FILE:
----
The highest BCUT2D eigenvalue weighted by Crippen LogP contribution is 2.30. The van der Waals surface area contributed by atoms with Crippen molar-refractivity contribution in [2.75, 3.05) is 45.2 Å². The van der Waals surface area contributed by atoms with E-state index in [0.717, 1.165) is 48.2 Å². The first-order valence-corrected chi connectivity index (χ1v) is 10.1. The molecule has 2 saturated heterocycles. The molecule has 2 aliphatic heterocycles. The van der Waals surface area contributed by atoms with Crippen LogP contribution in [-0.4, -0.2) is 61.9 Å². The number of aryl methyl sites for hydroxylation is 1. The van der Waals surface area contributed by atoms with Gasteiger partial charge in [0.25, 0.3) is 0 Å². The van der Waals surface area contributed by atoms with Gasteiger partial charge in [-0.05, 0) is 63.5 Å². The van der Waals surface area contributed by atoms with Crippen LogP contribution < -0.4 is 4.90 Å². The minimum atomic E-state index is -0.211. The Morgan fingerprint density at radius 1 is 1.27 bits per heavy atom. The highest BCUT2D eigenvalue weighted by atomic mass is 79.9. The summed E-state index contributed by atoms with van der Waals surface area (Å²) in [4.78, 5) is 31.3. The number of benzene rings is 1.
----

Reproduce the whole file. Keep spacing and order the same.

The highest BCUT2D eigenvalue weighted by Crippen LogP contribution is 2.30. The van der Waals surface area contributed by atoms with Crippen molar-refractivity contribution in [2.75, 3.05) is 45.2 Å². The van der Waals surface area contributed by atoms with E-state index in [0.717, 1.165) is 48.2 Å². The first-order valence-corrected chi connectivity index (χ1v) is 10.1. The molecule has 2 saturated heterocycles. The molecule has 2 aliphatic heterocycles. The van der Waals surface area contributed by atoms with Crippen LogP contribution in [-0.4, -0.2) is 61.9 Å². The number of aryl methyl sites for hydroxylation is 1. The van der Waals surface area contributed by atoms with Gasteiger partial charge in [0.25, 0.3) is 0 Å². The van der Waals surface area contributed by atoms with Gasteiger partial charge in [-0.05, 0) is 63.5 Å². The van der Waals surface area contributed by atoms with Crippen LogP contribution < -0.4 is 4.90 Å². The minimum atomic E-state index is -0.211. The Morgan fingerprint density at radius 1 is 1.27 bits per heavy atom. The highest BCUT2D eigenvalue weighted by atomic mass is 79.9. The summed E-state index contributed by atoms with van der Waals surface area (Å²) in [4.78, 5) is 31.3. The number of benzene rings is 1.